Read it, Lyn. You might learn something.

Oh, and by the way — the centuries of Anglo-Saxon ascendancy before the Norman Conquest are by no means "mystical, misty" to modern scholars although apparently "misty" in Lyn's mind. In the Anglo-Saxon period, an extraordinary amount of history was written, from the Venerable Bede’s History of the English Church and People, c. 731 (also translated as The Ecclesiastical History of the English People) to the Anglo-Saxon Chronicle begun by King Alfred the Great in the 9th century. Not to mention St. Anselm, Archbishop of Canterbury (1033-1109), one of the Great Doctors of the Church. Or Alcuin of York (c 730/740-804), the leading scholar at Charlemagne's court. Or St. Boniface (672-754).

Lyn may not know anything about the "Saxon" period, but he thinks he does. To him, that's almost as good.

5 "The whole history of England...implicitly from Shakespeare's view probably started from Henry VII, around Henry VII"...? Say wha? Henry VII, the first Tudor King, took the throne after the Battle of Bosworth Field in 1485, having defeated some guy that Shakespeare evidently never heard of, some guy named, uh, it's on the tip of my tongue — Oh yeah, I remember. Some guy called Richard III.

Lyn may be hopelessly ignorant of English history, but Shakespeare certainly knew it didn't start with Henry VII. Knowledge of prior years enabled him to write King John, Richard II, Henry IV Parts 1 and 2, Henry V, Henry VI Parts 1, 2, and 3, Richard III, and Henry VIII.


Finally, we see Lyn come to his peroration — the Danes, the "Saxons," the Scots, the Romans, whatever — all corrupt! All morally unfit to survive! All disgusting, bestial, immoral, rotten!

Hmm. That's the best the greatest mind of the millennium can do? He makes Timon of Athens look like Norman Vincent Peale.


Footnotes by D. KING

(Opinions expressed below may differ from those of eaglebeak.)

[1] LaRouche resides at Windy Hill Farm in the town of Round Hill (Loudoun County), Virginia where his followers frequently gather to listen to his rambling extemporaneous talks. The transcripts of these talks often appear — unedited and unexpurgated — in the daily morning briefings sent out from the cult's nearby Leesburg, Virginia headquarters to members nationwide and worldwide.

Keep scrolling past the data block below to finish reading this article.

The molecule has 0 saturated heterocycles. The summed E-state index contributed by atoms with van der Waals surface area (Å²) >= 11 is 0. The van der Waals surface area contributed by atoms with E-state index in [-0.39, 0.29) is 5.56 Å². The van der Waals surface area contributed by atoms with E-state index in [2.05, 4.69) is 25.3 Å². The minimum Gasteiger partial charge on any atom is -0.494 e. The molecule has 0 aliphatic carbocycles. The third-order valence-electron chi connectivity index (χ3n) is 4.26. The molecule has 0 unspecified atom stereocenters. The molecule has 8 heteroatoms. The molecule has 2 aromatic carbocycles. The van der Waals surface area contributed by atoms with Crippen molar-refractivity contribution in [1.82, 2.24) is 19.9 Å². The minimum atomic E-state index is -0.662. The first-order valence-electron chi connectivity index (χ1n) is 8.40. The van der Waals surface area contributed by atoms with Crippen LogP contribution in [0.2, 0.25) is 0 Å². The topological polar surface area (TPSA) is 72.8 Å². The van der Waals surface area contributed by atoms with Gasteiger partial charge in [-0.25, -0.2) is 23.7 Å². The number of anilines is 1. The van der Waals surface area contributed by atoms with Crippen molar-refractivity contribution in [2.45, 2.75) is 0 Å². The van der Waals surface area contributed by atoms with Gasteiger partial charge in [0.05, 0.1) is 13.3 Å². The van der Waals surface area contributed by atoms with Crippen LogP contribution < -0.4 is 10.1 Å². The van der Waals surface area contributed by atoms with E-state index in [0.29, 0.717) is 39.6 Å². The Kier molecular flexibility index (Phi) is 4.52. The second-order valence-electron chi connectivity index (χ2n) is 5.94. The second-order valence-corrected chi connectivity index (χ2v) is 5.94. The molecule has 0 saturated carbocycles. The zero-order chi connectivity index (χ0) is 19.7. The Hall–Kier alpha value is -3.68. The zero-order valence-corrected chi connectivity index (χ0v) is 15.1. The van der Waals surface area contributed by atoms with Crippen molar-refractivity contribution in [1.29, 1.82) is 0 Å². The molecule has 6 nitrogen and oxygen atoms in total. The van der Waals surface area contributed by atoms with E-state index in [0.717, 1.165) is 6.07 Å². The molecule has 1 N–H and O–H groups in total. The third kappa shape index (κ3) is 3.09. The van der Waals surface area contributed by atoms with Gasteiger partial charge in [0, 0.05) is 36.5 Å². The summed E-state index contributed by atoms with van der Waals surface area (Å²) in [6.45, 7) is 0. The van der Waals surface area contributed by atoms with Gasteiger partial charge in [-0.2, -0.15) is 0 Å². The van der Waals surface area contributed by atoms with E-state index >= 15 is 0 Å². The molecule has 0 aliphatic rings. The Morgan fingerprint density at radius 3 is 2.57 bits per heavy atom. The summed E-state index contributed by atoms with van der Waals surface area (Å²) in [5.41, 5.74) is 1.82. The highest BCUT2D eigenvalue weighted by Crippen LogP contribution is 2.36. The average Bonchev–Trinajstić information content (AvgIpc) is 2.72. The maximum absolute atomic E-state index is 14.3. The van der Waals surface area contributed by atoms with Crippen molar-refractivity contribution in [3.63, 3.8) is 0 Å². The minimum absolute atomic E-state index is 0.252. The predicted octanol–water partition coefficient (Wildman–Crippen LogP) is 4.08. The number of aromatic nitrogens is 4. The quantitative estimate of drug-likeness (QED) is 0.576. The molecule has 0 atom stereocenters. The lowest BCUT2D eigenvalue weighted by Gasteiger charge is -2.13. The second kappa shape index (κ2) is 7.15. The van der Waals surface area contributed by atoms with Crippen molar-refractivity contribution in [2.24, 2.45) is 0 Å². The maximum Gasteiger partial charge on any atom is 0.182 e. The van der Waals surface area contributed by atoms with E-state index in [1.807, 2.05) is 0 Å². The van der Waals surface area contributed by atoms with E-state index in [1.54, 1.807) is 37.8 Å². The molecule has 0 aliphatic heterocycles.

[2] Paolo Sarpi (1552-1623) was an important scholar, scientist, Catholic theologian and statesman of the late Renaissance. LaRouche reviles him because he was a Venetian (a word that to LaRouche is redolent of The Merchant of Venice, Shylock, and the supposed Venetian "virus" — get it?); and because Venice was supposedly the headquarters of the folks LaRouche calls the "oligarchs" before they moved west (as LaRouche claims) to become the "Anglo-Dutch" (Anglo as in Rothschild, Disraeli and the City of London merchant bankers; Dutch as in Amsterdam, Spinoza, Anne Frank and the diamond exchange...with Royal Dutch Shell thrown in for good measure).

LaRouche would also hate Sarpi (if he really knew anything about him beyond the name of the city where he lived) because Sarpi was a defender of the Jews (and a proponent of religious tolerance in general) who argued courageously that the Inquisition should have no jurisdiction over the Marranos (Jewish converts to Christianity) because their conversions had been forced on them against their will.

Today's scholars regard Sarpi as one of the more enlightened figures of his time and not at all as the demonic reactionary of LaRouche's imagination. But LaRouche can feel justified in ignoring all those pesky scholars — including even the ones who've spent their entire lives studying the Renaissance and Reformation and who've actually read Sarpi's voluminous writings — because he (LaRouche) is armed with the Hypothesis of the Higher Hypothesis: a mysterious ("mystical, misty"?) method that supposedly enables him to transcend the need for empirical ("nominalist," "materialist," "swinish Baconian," Jewish) research.

Read more on LaRouche's ignorant views, especially re the Anglo-Saxons, here.